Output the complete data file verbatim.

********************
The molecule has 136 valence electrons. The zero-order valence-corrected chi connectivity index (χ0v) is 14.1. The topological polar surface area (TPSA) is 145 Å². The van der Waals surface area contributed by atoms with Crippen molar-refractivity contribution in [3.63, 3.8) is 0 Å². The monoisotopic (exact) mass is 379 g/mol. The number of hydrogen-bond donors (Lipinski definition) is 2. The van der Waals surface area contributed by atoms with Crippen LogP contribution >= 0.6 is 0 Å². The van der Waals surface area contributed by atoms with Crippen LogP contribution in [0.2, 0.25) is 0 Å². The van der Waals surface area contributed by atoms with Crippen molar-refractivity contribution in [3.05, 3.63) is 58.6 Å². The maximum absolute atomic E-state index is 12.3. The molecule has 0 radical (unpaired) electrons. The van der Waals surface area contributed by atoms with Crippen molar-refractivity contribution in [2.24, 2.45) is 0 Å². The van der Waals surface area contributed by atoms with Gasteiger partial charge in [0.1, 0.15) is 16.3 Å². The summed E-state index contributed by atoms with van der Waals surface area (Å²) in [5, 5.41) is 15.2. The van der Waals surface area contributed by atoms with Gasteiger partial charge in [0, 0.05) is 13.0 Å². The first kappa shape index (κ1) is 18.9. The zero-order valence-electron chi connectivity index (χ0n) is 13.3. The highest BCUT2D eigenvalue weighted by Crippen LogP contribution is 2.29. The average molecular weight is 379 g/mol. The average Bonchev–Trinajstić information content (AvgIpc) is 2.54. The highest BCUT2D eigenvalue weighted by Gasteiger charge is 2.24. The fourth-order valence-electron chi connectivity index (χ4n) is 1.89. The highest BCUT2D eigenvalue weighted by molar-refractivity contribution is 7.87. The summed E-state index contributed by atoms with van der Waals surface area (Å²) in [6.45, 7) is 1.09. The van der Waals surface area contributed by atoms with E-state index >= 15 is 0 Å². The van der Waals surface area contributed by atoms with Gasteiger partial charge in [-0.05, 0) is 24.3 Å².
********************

The molecule has 136 valence electrons. The zero-order valence-corrected chi connectivity index (χ0v) is 14.1. The topological polar surface area (TPSA) is 145 Å². The van der Waals surface area contributed by atoms with Crippen molar-refractivity contribution in [3.63, 3.8) is 0 Å². The monoisotopic (exact) mass is 379 g/mol. The number of hydrogen-bond donors (Lipinski definition) is 2. The van der Waals surface area contributed by atoms with Crippen LogP contribution >= 0.6 is 0 Å². The van der Waals surface area contributed by atoms with Crippen LogP contribution in [0.2, 0.25) is 0 Å². The van der Waals surface area contributed by atoms with Crippen molar-refractivity contribution in [3.05, 3.63) is 58.6 Å². The maximum absolute atomic E-state index is 12.3. The molecule has 0 radical (unpaired) electrons. The van der Waals surface area contributed by atoms with Crippen molar-refractivity contribution in [2.24, 2.45) is 0 Å². The van der Waals surface area contributed by atoms with Gasteiger partial charge in [0.1, 0.15) is 16.3 Å². The summed E-state index contributed by atoms with van der Waals surface area (Å²) in [5, 5.41) is 15.2. The van der Waals surface area contributed by atoms with Gasteiger partial charge in [0, 0.05) is 13.0 Å². The first kappa shape index (κ1) is 18.9. The zero-order valence-electron chi connectivity index (χ0n) is 13.3. The highest BCUT2D eigenvalue weighted by Crippen LogP contribution is 2.29. The average molecular weight is 379 g/mol. The average Bonchev–Trinajstić information content (AvgIpc) is 2.54. The highest BCUT2D eigenvalue weighted by Gasteiger charge is 2.24. The fourth-order valence-electron chi connectivity index (χ4n) is 1.89. The highest BCUT2D eigenvalue weighted by molar-refractivity contribution is 7.87. The summed E-state index contributed by atoms with van der Waals surface area (Å²) in [6.45, 7) is 1.09. The van der Waals surface area contributed by atoms with E-state index >= 15 is 0 Å². The van der Waals surface area contributed by atoms with Gasteiger partial charge in [-0.05, 0) is 24.3 Å².